Tall order for new Foreign Minister

HE has helmed several ministries in the last 20 years but by his own admission, Datuk Seri Hishammuddin Hussein has kept a secret for a long time – his wish to join one particular ministry.

That dream came true this week when the 59-year-old Umno politician was appointed Foreign Minister. The moment he arrived at Wisma Putra after the first Cabinet meeting on Wednesday, Hishammuddin was in his element.

As introductions were made, Hishammuddin exchanged greetings, offered selfies with officers and at one time even hugged an officer whom he must have met during his travels as the Defence Minister.“The FM was visibly moved. He didn’t expect that kind of reception I guess, ” read a message from an officer after the welcoming ceremony.

The feeling must have been reciprocated by Wisma staff. As they sang Negaraku and the Wisma Putra song, many noticed Hishammuddin’s face turning red.

“I think he was slightly emotional. You could see from his face it was as if ‘I am back and I am happy to be here’, ” said another official.

After nearly two years in the political wilderness Hishammuddin is back with a “vengeance”.

In his speech, the Foreign Minister several times mentioned that he was back to serve the people and country. Malaysia, he said, under the Perikatan Nasional government was facing various challenges.

“We have to carry out our work without any self interest, without being narrow-minded or practice politics of hatred.

“My wish as the minister is that we have to be different because there is so much hate out there not only in the country but globally. Our strength is the basic good that all Malaysians have.

“That is what makes us respected. It is not something you can buy with money but comes from our sincere intention that we do this for the country, race and religion. It is also for our future generation, ” Hishammuddin said.

After the welcoming ceremony and a short press conference, Hishammuddin got down to work with briefings from senior officials.

The briefing kept on being interrupted by phones calls from his counterparts from several countries including Indonesia, Singapore, Thailand, China and the United Arab Emirates.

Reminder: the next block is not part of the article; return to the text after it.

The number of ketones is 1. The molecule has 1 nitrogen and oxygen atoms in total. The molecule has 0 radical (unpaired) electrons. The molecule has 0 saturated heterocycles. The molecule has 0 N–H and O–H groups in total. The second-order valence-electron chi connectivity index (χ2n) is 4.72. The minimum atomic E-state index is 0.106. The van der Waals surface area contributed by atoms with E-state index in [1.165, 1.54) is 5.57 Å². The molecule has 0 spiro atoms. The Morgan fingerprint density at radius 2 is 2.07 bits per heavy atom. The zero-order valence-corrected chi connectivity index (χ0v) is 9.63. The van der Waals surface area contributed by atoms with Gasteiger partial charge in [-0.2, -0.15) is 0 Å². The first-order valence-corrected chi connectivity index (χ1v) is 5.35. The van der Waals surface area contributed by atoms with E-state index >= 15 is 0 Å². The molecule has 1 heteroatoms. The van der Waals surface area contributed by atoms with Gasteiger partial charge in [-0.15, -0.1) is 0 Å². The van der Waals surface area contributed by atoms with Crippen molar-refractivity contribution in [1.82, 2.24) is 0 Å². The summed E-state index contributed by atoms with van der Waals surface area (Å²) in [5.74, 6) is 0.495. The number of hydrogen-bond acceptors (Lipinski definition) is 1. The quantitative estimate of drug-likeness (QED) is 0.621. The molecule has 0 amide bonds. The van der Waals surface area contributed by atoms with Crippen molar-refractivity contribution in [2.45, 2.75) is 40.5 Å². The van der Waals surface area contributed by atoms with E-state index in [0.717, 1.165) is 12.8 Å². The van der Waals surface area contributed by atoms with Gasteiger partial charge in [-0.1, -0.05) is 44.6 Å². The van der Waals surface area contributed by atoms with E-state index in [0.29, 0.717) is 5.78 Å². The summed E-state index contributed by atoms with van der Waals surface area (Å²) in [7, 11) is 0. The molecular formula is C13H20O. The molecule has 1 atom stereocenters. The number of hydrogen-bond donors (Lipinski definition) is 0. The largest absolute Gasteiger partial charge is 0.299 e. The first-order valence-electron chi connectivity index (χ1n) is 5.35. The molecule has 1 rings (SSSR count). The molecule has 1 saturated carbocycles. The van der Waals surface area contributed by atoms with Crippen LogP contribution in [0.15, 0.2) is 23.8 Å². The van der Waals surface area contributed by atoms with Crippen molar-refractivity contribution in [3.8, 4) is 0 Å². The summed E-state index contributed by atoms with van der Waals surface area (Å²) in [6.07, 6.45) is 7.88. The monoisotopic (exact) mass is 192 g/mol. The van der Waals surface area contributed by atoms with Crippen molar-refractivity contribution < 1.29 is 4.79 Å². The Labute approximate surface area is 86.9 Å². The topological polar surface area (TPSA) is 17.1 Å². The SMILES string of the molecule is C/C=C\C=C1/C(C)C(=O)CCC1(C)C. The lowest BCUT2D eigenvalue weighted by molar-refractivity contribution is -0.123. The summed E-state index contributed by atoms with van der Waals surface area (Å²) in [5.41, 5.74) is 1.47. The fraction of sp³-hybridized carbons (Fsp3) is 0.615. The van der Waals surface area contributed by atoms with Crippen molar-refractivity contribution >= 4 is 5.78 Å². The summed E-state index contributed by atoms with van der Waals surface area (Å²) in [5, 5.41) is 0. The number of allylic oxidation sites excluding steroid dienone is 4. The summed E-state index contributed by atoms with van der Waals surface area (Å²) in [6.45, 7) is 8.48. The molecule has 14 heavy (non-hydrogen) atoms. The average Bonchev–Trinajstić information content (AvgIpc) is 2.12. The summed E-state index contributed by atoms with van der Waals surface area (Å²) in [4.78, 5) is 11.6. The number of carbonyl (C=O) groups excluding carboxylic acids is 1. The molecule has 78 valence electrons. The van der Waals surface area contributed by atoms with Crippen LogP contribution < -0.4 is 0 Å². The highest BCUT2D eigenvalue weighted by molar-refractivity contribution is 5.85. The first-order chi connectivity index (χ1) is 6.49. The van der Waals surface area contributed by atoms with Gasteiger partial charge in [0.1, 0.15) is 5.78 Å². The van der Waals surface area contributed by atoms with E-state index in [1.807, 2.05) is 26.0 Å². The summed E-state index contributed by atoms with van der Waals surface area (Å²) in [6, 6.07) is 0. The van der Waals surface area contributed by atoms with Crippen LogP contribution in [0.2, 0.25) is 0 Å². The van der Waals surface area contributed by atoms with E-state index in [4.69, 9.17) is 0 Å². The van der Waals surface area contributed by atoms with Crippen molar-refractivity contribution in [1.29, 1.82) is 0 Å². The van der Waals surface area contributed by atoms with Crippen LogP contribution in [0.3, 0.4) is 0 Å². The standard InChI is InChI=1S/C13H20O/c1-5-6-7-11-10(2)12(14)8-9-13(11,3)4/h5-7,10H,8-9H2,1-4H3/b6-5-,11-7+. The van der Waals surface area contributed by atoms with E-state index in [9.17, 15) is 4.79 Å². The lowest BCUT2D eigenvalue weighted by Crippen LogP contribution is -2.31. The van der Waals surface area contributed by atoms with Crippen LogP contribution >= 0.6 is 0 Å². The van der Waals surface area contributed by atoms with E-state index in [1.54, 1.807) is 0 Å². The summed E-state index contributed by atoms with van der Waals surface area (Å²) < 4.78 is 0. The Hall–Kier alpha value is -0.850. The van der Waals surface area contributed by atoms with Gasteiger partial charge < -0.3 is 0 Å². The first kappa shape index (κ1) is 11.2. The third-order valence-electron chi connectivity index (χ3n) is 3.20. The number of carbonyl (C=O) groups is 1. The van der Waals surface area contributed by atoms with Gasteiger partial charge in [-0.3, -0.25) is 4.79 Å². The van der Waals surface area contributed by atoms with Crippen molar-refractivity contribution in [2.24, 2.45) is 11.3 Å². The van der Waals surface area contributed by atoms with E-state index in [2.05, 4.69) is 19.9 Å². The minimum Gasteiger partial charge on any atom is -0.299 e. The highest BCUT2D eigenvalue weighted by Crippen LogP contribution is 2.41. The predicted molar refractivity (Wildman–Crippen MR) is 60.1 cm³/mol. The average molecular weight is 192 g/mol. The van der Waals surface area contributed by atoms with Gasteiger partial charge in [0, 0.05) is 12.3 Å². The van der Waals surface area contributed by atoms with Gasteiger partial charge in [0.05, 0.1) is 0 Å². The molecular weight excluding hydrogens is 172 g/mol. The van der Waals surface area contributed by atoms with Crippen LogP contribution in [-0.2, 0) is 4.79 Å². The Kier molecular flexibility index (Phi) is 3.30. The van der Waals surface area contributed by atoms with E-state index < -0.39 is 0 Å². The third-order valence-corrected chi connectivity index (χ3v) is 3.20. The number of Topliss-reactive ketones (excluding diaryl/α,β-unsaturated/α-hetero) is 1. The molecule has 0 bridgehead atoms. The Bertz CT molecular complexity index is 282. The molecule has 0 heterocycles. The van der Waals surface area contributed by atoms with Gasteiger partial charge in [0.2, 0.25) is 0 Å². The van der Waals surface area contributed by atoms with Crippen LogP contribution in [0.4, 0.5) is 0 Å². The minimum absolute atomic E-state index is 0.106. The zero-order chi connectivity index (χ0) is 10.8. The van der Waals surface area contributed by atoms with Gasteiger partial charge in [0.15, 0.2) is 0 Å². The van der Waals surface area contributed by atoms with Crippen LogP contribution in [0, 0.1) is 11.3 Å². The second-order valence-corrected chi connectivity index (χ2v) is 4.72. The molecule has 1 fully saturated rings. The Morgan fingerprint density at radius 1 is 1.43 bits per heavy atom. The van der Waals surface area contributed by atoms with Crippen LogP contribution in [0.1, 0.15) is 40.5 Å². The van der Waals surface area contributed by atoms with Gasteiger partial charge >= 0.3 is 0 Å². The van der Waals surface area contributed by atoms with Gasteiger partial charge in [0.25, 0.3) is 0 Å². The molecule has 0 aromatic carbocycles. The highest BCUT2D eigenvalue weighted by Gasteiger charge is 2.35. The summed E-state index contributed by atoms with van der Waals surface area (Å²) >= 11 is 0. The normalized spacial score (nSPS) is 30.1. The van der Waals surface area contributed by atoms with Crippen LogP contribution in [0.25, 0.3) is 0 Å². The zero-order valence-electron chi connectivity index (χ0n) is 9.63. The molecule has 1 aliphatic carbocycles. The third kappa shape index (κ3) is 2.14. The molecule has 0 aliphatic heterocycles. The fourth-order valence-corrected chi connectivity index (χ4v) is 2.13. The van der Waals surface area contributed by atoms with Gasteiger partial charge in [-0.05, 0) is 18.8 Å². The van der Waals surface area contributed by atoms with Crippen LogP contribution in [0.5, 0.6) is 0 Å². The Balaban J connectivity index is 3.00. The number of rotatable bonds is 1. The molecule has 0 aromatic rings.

It is interesting that one of the calls came from the UAE, a country that Malaysia is mending fences with.

In January, Latheefa Koya then MACC chief commissioner played several audio clips including, a man believed to be former prime minister Datuk Seri Najib Razak who was heard making a special request to someone he referred to as “your royal highness” to seek help in clearing his stepson’s name from complications arising from a money-laundering case.

Latheefa had told the media that the commission believed the “royal highness” was UAE Crown Prince Sheikh Mohammed bin Zayed Al-Nahyan.

Wisma Putra was caught by surprise the MACC move and it is no secret that ties were affected.

Malaysia and the UAE over the years have had a strong relationship and the UAE is one of Malay-sia’s largest trading partners in

the Middle East. In fact Sheikh Mohamed attended the installation of the Yang di-Pertuan Agong Al-Sultan Abdullah Ri’ayatuddin Al-Mustafa Billah Shah last year.

Former Foreign Minister Datuk Saifuddin Abdullah was dispatched to the UAE and a planned working visit by Tun Dr Mahathir Mohamad in March did not take place as the Pakatan Harapan government collapsed, officials said.

Another country to be closely watched will be Saudi Arabia.

The KL Summit last December was viewed by some circles as a gathering of Muslim countries not aligned with Saudi Arabia and Malaysia was accused of trying to take over the role of the Organisation of Islamic Cooperation (OIC).

Dr Mahathir had to hold an urgent video conference with King Salman Abdulaziz Al-Saud to explain that the summit was not intended to create a new bloc to replace the OIC.

Hishammuddin realised this too and has said that Wisma Putra would need to put back the “lopsided” focus in some geo-political areas.

It is a well known fact that Hishammuddin has good personal relations with some of the Middle East royal households. Even with China, Hishammuddin was able to establish strong contacts with Beijing especially after he was acting Transport Minister handling the disappearance of MH370 in 2014.

But as Foreign Minister, Hishammuddin must bear in mind that Malaysia’s principle has always been to be a friend to all.

Perhaps in the last 22 months, the impression was that Malaysia was not paying attention to some countries, and the time is ripe to put things back on track.

Hishammuddin is back in the limelight, something which he seems to enjoy too.

But he is now holding a portfolio where each word or act will be closely monitored globally.

At the end of the day Malaysia needs a Foreign Minister that can be effective for the country. Yes, being friends with other countries and being able to use connections are helpful but you must be able to look after Malaysia’s interest.

Wisma Putra staff have already shown their commitment to raising the Malaysian flag high. They are there to support and guide the new minister and perhaps it would do good for all parties if those helming the ministry listen to the voice of reason among officials. Isn’t that what the minister said in his speech? That we have to get it right and get it right the first time?

Now that would be Hishammuddin’s challenge.

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